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How much does college tuition cost? Without considering the cost of room and board, here are some average tuition costs.

  • Public four-year colleges charge, on average, $7,020 per year in tuition and fees for students who live in their state. The average surcharge for full-time out-of-state students at these institutions is $11,528.
  • Private four-year colleges charge, on average, $26,273 per year in tuition and fees.
  • Public two-year colleges charge, on average, $2,544 per year in tuition and fees.

Source: College Boardstudent loan debts

Seeing the numbers, I would encourage college students to dig up and apply to as many scholarships as you can.

If you haven't already, fill out a FAFSA to see if you qualify for any need based grants. Stay in-state to reduce your educational expenses.

With college tuition on the rise,though, it can be harder and harder to pay for school. More and more students are taking out student loans to cover their costs.

Mint has a wonderful infographic depicting various stats on student loans.

I took a snippet of the infographic to highlight the percentage of college students taking out loans and their average amount of debt.

While some student loans may be needed, sometimes there's a financial danger to taking out large amounts.

Watch Out for Student Loan Lifestyle Inflation

You're in college, live like a college student. To me that means being independent and  focusing on earning what you buy.

Using student loans to frivolously enhance your college education isn't a smart move. Using student loans for books? Good use of the loan in my opinion.

Using student loans to get a Playstation 3, Xbox 360, and/or a Wii? Bad use of money (and possibly setting yourself up for problems if you are a video game addict).

I say this because I've done some of it with a portion of my loans. I got a top of the line computer (it's for school!) and inflated my lifestyle because it felt good to have money.

The truth was I needed to live within my means and should've taken enough to cover my college expenses.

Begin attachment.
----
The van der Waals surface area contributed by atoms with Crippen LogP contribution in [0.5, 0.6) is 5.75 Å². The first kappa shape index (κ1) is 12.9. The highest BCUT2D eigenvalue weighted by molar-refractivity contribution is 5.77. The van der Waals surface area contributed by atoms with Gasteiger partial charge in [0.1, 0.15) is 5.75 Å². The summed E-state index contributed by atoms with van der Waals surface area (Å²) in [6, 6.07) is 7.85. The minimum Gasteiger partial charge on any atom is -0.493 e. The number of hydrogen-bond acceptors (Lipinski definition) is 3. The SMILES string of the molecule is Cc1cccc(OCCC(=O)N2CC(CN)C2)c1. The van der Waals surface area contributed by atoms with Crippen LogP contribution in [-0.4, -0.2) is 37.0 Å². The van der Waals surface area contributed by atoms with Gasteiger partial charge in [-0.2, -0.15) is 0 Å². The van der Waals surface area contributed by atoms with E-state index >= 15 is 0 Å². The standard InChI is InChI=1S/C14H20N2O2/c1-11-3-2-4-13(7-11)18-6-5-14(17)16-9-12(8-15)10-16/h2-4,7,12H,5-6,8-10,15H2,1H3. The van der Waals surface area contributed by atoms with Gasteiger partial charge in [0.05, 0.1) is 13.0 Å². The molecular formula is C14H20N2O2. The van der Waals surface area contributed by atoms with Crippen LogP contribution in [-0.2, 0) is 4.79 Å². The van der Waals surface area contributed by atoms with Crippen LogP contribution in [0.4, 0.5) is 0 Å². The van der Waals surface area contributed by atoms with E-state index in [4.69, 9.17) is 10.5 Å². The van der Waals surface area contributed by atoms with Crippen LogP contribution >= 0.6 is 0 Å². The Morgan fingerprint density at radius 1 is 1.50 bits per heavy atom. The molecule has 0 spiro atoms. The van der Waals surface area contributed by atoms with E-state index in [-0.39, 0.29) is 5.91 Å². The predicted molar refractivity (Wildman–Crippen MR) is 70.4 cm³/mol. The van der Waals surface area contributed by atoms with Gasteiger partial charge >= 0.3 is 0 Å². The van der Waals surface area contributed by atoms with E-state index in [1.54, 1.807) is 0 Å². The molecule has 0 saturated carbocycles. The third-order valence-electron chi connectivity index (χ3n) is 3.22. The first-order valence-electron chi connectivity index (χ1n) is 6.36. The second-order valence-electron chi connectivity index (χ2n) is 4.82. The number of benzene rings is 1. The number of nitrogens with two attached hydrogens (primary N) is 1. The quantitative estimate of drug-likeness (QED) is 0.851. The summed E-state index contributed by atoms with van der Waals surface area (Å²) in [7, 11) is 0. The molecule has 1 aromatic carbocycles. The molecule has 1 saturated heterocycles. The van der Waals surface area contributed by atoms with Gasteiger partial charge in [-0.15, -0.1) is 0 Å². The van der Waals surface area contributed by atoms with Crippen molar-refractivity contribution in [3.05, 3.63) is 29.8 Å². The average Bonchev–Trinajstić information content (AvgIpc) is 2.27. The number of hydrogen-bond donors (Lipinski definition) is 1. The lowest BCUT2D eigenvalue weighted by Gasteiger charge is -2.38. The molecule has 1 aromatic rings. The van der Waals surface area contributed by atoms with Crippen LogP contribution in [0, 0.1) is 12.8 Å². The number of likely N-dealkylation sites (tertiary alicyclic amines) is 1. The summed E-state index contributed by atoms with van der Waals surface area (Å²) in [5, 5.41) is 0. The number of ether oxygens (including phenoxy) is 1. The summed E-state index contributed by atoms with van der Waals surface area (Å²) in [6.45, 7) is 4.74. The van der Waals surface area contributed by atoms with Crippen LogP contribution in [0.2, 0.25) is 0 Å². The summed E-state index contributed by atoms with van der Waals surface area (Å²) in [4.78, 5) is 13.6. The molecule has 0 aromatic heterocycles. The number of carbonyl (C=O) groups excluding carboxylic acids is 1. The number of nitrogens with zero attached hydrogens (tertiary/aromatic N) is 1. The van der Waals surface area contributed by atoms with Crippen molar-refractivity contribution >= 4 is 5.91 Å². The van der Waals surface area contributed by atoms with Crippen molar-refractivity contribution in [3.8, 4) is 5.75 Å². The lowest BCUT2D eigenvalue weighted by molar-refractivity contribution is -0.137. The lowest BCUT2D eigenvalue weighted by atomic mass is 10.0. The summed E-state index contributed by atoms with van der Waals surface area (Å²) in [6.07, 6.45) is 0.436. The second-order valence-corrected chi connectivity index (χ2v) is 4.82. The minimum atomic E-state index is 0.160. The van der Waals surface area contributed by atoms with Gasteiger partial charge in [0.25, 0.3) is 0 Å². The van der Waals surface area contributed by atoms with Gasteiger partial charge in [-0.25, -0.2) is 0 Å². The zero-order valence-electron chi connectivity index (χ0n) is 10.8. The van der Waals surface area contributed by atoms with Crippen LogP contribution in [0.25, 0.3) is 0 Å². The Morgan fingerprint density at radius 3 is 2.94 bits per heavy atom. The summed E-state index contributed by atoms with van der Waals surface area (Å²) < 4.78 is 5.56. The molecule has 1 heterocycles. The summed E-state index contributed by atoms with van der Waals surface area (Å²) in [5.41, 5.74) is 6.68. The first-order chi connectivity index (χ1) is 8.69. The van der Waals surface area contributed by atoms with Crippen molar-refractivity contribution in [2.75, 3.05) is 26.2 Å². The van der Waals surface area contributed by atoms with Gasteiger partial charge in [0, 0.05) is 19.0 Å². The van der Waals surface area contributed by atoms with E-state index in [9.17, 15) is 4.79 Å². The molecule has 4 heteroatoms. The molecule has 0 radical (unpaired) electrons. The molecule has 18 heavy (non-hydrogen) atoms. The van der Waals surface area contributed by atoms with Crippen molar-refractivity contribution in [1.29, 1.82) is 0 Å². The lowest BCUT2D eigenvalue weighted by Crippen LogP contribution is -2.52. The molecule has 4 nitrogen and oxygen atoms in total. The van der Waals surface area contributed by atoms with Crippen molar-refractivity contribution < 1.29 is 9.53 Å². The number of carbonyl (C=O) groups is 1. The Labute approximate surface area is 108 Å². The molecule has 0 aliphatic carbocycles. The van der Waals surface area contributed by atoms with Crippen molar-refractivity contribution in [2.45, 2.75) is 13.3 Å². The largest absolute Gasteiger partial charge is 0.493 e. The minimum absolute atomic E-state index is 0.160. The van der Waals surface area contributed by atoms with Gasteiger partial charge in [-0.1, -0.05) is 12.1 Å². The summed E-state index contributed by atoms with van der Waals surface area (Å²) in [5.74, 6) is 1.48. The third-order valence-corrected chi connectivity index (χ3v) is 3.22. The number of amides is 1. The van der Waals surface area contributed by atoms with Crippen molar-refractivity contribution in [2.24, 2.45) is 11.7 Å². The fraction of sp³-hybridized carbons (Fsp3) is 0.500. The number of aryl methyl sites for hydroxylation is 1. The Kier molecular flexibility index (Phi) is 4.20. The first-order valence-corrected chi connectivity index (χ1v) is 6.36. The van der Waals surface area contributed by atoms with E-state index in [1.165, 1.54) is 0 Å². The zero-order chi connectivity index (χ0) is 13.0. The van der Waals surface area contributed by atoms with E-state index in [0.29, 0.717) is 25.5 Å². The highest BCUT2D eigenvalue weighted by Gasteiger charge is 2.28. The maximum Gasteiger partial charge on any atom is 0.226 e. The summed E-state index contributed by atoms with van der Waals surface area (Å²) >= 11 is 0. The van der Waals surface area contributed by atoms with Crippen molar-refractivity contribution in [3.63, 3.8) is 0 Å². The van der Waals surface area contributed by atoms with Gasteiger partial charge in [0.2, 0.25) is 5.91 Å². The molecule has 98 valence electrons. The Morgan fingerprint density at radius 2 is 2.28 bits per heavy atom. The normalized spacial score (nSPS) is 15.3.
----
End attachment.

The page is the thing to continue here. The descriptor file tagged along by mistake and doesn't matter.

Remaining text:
If you're cutting costs as best you can and you're getting a quality education, I think low interest student loans are an option to consider.

However, I'd ask you to run the numbers and see how much of a burden your student loans will be after you graduate. What is the average income of a graduate in your major?

Another option, if you are currently employed, is to ask your boss about the possibility of receiving employer tuition reimbursement.

An increasing number of businesses are offering this to their employees because it allows them to improve their skills and keeps them with the organization long-term.

Training new employees is expensive, so by making an investment in the future of their workers, businesses are able to hang on to them for much longer.

Online courses have made this option even more viable, since you would not have to take time away from work to earn your degree.

Thoughts on Student Loans for College

Do you think it's possible to a get a quality education without ANY student loans? What amount of student loans makes you uneasy?

About Elle Martinez

Elle Martinez helps families at Couple Money achieve financial freedom by sharing tips for reducing debt, increase income, and building net worth. Learn how to live on one income and have fun with the second..

9 comments add your comment

  1. I think it’s possible to get out without student loans if you’re a very careful student, qualify for grants and scholarships, perhaps do work-study, and live modestly while a student. Check out the free e-book at for ideas of how to get through college without paying anything in tuition. The site is a bit cluttered, but the author has some neat ideas.

    I’m going back to school next week (eek!) after being out for more than a decade. Student loans are on my horizon, but I’m old enough and (hopefully) wise enough to use them for their intended purpose; none of it will go toward keggers or sorority parties, for example!